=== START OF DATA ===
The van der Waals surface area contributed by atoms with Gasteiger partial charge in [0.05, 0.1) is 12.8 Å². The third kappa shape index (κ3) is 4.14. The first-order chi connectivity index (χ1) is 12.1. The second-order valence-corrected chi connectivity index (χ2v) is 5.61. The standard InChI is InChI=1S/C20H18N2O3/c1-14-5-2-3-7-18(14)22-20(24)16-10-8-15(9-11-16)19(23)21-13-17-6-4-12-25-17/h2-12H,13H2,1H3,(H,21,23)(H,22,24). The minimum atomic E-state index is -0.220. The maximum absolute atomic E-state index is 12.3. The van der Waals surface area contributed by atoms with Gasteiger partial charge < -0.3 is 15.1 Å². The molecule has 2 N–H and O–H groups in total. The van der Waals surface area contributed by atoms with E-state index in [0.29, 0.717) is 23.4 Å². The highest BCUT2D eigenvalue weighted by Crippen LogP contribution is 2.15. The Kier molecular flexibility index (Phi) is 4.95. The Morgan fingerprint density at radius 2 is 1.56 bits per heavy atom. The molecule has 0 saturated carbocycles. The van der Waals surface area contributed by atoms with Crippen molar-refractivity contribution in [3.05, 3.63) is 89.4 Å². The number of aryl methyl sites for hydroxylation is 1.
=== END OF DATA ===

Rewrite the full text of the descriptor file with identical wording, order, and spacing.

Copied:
The van der Waals surface area contributed by atoms with Gasteiger partial charge in [0.05, 0.1) is 12.8 Å². The third kappa shape index (κ3) is 4.14. The first-order chi connectivity index (χ1) is 12.1. The second-order valence-corrected chi connectivity index (χ2v) is 5.61. The standard InChI is InChI=1S/C20H18N2O3/c1-14-5-2-3-7-18(14)22-20(24)16-10-8-15(9-11-16)19(23)21-13-17-6-4-12-25-17/h2-12H,13H2,1H3,(H,21,23)(H,22,24). The minimum atomic E-state index is -0.220. The maximum absolute atomic E-state index is 12.3. The van der Waals surface area contributed by atoms with Gasteiger partial charge < -0.3 is 15.1 Å². The molecule has 2 N–H and O–H groups in total. The van der Waals surface area contributed by atoms with E-state index in [0.29, 0.717) is 23.4 Å². The highest BCUT2D eigenvalue weighted by Crippen LogP contribution is 2.15. The Kier molecular flexibility index (Phi) is 4.95. The Morgan fingerprint density at radius 2 is 1.56 bits per heavy atom. The molecule has 0 saturated carbocycles. The van der Waals surface area contributed by atoms with Crippen molar-refractivity contribution in [3.05, 3.63) is 89.4 Å². The number of aryl methyl sites for hydroxylation is 1.